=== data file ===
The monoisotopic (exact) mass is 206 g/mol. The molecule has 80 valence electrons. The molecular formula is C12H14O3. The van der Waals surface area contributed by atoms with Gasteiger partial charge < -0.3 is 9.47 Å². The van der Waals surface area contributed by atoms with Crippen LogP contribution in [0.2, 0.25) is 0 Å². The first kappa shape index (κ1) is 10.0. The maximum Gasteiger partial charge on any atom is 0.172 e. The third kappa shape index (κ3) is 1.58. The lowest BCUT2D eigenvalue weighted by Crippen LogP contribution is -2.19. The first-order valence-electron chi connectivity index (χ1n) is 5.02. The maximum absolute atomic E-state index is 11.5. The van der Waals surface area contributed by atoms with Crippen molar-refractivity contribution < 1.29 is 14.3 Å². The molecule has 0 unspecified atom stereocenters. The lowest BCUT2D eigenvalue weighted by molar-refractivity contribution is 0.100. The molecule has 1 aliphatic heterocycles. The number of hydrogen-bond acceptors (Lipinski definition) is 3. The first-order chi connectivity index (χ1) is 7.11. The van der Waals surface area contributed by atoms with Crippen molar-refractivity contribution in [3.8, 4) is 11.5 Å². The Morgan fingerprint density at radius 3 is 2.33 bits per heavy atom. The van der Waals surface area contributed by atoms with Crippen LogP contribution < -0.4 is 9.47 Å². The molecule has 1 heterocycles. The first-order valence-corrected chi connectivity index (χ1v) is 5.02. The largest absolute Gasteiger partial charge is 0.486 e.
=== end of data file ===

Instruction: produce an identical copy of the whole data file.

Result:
The monoisotopic (exact) mass is 206 g/mol. The molecule has 80 valence electrons. The molecular formula is C12H14O3. The van der Waals surface area contributed by atoms with Gasteiger partial charge < -0.3 is 9.47 Å². The van der Waals surface area contributed by atoms with Crippen LogP contribution in [0.2, 0.25) is 0 Å². The first kappa shape index (κ1) is 10.0. The maximum Gasteiger partial charge on any atom is 0.172 e. The third kappa shape index (κ3) is 1.58. The lowest BCUT2D eigenvalue weighted by Crippen LogP contribution is -2.19. The first-order valence-electron chi connectivity index (χ1n) is 5.02. The maximum absolute atomic E-state index is 11.5. The van der Waals surface area contributed by atoms with Crippen molar-refractivity contribution < 1.29 is 14.3 Å². The molecule has 0 unspecified atom stereocenters. The lowest BCUT2D eigenvalue weighted by molar-refractivity contribution is 0.100. The molecule has 1 aliphatic heterocycles. The number of hydrogen-bond acceptors (Lipinski definition) is 3. The first-order chi connectivity index (χ1) is 7.11. The van der Waals surface area contributed by atoms with Crippen molar-refractivity contribution in [3.8, 4) is 11.5 Å². The Morgan fingerprint density at radius 3 is 2.33 bits per heavy atom. The van der Waals surface area contributed by atoms with Crippen LogP contribution < -0.4 is 9.47 Å². The molecule has 1 heterocycles. The first-order valence-corrected chi connectivity index (χ1v) is 5.02. The largest absolute Gasteiger partial charge is 0.486 e.